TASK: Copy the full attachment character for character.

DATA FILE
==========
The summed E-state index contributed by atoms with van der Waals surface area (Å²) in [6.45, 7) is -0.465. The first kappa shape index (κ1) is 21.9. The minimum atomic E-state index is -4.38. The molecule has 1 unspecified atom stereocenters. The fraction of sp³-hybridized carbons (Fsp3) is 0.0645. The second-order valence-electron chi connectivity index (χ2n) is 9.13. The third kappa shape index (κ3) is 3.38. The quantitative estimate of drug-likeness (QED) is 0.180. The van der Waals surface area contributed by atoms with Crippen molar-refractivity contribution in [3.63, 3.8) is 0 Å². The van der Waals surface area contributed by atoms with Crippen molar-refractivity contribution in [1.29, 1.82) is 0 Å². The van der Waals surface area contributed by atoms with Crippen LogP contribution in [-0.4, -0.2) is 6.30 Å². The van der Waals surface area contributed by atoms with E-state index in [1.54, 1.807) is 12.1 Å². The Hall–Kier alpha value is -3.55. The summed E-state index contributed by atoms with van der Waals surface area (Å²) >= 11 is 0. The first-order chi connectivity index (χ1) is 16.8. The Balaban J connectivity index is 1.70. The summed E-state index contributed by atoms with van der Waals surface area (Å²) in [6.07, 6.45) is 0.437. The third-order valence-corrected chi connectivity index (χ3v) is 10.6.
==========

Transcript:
The summed E-state index contributed by atoms with van der Waals surface area (Å²) in [6.45, 7) is -0.465. The first kappa shape index (κ1) is 21.9. The minimum atomic E-state index is -4.38. The molecule has 1 unspecified atom stereocenters. The fraction of sp³-hybridized carbons (Fsp3) is 0.0645. The second-order valence-electron chi connectivity index (χ2n) is 9.13. The third kappa shape index (κ3) is 3.38. The quantitative estimate of drug-likeness (QED) is 0.180. The van der Waals surface area contributed by atoms with Crippen molar-refractivity contribution in [3.63, 3.8) is 0 Å². The van der Waals surface area contributed by atoms with Crippen molar-refractivity contribution in [1.29, 1.82) is 0 Å². The van der Waals surface area contributed by atoms with Crippen LogP contribution in [-0.4, -0.2) is 6.30 Å². The van der Waals surface area contributed by atoms with E-state index in [1.54, 1.807) is 12.1 Å². The Hall–Kier alpha value is -3.55. The summed E-state index contributed by atoms with van der Waals surface area (Å²) >= 11 is 0. The first-order chi connectivity index (χ1) is 16.8. The Balaban J connectivity index is 1.70. The summed E-state index contributed by atoms with van der Waals surface area (Å²) in [6.07, 6.45) is 0.437. The third-order valence-corrected chi connectivity index (χ3v) is 10.6.